Use Cloth - There is a lot of mess when it comes to babies, and that can mean a lot of paper and plastic waste. Whenever possible, substitute one-use products for cloth or washable products. By now, you’ve probably heard of cloth diapers, but there are also cloth wipes, washable diaper pail liners, bamboo nursing pads, washable changing pads and so much more. One of my personal faves for all items baby mama zero-waste is Marley’s Monsters.  Almost anything that is single-use can now be found in a sustainable or zero-waste version. 

Minimize Food Packaging - There are lots of ways to come at this. One decision is to make your own baby food from scratch or practice baby-led weaning. Of course this isn’t always possible, especially when traveling or on-the-go. In those cases, seek out companies that minimize plastic packaging. Amara organic baby food, for example, uses 12 times less plastic than leading brands of baby food pouches. Also when snacking, try and avoid single snack packaging which produces a ton of waste. Instead, buy your snacks in bulk and then put them in reusable snack pouches or glass tupperware. You can even make your own baby food puree, and put it in a reusable pouches, like these.  Most grocery chains also offer these reusable options in the aisle next to the plastic baggies.

less plastic baby food pouches

Breastfeed when Possible - This is a very personal decision and not possible for every mom, but if you can and are on the fence about it, know that breastfeeding is a boon to the environment. It does not create pollution or waste and is naturally-renewable, sustainable and doesn’t need any packaging or even shipping. It is the original “eat local” movement. 

Wait and See - While as new parents, we are beyond excited and anxious, the truth is most baby items can wait. Aside from diapers, there is hardly ever a baby gear “emergency” that can’t be quickly fixed. There is however, a major pull to buy a ton of stuff in preparation for baby that you won’t ever need or use. In fact marketers definitely prey on this anxiety to get you to feel like you need a bunch of stuff that you don’t. Of course, nobody knows but you what those items will be, but that is something that is best learned once baby comes. For example, many moms find they never even use a crib because they prefer co-sleeping. Other moms find they never use a stroller because they absolutely love their carrier. And other moms discover they can’t live without a noise machine. These are often things we figure out as we go. And once you get started, you may find you “need” way less than you thought you would, saving tons of money and waste in the process. To see an example of a minimalist baby essentials list, we like this one from The Art of Simple.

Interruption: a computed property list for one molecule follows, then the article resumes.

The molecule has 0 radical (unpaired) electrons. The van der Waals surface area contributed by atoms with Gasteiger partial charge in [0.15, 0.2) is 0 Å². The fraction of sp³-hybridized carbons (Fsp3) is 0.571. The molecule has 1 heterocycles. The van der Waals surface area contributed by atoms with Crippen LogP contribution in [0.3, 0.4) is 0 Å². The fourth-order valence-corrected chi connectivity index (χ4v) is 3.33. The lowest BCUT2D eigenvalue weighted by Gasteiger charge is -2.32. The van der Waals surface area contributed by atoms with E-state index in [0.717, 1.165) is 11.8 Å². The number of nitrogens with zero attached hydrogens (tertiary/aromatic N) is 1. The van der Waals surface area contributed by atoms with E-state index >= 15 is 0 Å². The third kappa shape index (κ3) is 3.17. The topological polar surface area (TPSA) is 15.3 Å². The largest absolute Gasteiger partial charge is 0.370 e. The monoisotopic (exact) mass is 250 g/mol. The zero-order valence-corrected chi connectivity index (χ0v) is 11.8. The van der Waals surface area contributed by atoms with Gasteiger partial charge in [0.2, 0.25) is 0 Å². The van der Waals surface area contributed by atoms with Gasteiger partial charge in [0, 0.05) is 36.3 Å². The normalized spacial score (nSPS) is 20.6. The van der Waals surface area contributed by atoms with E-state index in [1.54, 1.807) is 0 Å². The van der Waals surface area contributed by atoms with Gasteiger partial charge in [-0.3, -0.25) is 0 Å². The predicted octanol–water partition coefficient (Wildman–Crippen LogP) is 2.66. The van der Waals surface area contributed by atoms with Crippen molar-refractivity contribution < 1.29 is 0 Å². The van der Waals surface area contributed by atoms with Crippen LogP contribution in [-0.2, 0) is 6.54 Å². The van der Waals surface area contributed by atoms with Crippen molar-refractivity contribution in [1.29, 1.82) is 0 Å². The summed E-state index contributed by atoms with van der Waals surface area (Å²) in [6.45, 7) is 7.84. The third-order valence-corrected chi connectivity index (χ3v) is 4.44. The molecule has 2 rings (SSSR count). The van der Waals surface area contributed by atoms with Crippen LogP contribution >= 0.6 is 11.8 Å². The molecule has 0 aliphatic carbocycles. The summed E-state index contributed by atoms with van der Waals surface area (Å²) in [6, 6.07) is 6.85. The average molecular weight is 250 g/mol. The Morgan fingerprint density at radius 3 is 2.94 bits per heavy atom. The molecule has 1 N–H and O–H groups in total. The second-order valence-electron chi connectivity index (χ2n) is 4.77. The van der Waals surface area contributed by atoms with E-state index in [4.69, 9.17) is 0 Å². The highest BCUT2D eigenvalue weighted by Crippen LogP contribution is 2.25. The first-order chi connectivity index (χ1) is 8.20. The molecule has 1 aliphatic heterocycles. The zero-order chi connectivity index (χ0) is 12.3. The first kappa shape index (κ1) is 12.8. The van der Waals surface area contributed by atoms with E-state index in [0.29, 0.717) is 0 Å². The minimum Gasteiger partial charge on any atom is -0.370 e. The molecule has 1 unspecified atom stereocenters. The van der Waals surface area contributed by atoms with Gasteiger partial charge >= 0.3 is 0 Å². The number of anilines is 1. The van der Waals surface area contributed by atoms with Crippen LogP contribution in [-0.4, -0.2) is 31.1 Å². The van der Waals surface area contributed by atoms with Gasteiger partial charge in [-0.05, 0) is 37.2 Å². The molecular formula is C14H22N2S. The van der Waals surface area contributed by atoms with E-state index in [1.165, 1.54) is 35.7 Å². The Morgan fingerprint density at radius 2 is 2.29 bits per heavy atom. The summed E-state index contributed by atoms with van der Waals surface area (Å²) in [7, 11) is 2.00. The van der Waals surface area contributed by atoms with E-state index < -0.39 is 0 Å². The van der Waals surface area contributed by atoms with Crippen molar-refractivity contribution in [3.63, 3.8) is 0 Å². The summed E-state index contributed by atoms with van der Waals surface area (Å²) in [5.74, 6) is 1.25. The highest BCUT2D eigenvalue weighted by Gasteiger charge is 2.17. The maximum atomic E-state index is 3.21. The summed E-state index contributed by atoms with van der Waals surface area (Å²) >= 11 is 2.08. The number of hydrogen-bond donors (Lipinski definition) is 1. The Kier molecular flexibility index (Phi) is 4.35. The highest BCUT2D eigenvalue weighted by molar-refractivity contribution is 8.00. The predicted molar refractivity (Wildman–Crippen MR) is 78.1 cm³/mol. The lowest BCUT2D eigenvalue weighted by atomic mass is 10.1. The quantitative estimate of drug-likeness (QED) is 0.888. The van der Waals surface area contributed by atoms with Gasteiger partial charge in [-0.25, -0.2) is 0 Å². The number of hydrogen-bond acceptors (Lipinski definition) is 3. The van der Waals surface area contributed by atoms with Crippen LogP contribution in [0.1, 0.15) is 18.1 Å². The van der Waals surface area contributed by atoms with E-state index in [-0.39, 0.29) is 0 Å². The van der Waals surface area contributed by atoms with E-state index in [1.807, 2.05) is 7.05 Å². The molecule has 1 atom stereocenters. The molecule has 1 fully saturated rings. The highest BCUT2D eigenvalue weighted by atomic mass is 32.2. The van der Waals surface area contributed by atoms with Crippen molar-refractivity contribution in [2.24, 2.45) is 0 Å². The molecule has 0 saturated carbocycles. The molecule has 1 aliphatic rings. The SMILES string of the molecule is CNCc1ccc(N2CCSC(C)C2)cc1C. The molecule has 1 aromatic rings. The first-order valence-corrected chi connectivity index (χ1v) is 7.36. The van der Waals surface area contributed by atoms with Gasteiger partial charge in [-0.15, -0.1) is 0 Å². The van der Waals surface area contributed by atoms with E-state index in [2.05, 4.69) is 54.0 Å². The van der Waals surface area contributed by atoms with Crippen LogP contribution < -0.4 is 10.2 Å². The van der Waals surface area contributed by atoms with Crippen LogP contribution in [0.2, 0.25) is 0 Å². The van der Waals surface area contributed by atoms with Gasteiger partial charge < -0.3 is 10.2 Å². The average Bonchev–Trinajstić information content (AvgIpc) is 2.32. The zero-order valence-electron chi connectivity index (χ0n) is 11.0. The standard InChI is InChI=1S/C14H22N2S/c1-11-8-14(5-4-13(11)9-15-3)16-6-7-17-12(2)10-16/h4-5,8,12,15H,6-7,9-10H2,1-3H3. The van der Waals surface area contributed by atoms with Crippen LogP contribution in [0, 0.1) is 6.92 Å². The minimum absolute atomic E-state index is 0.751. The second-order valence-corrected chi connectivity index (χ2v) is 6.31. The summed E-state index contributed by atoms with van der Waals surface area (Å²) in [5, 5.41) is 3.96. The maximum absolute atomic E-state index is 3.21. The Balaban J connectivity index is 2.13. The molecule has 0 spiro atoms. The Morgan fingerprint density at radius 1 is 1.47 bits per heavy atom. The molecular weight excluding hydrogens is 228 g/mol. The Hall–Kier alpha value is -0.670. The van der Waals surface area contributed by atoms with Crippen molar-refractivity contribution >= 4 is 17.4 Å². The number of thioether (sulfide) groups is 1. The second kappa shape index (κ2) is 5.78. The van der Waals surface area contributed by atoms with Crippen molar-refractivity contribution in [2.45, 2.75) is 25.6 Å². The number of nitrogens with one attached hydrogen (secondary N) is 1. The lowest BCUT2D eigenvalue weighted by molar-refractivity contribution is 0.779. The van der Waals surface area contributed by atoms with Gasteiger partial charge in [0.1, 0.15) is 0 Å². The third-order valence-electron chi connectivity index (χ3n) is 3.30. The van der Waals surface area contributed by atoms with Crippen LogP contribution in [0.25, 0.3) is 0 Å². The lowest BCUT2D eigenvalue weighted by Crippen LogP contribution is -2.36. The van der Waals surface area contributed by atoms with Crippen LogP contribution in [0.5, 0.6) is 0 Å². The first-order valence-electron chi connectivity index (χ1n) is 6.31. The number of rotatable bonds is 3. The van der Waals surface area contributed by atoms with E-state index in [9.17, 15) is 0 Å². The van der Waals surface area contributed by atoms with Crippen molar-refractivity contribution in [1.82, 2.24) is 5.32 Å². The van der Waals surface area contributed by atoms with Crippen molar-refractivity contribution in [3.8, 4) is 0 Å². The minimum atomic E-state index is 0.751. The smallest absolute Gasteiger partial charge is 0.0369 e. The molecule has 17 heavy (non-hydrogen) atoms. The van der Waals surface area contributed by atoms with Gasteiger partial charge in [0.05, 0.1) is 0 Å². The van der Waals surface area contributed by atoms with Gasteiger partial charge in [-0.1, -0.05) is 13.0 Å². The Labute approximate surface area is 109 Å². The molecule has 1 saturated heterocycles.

Of course there are way more actions you can take, big and small, to be a little kinder on the earth as a new parent. We’d love to hear from you! Let us know what you do that has worked for you in the comments.

Looking for a more environmentally-friendly baby food option? With 12 times less plastic than the competition and 100% organic, Non-Gmo baby food blends, shop Amara here. Love the Earth and your Baby with Amara. 

amara organic baby food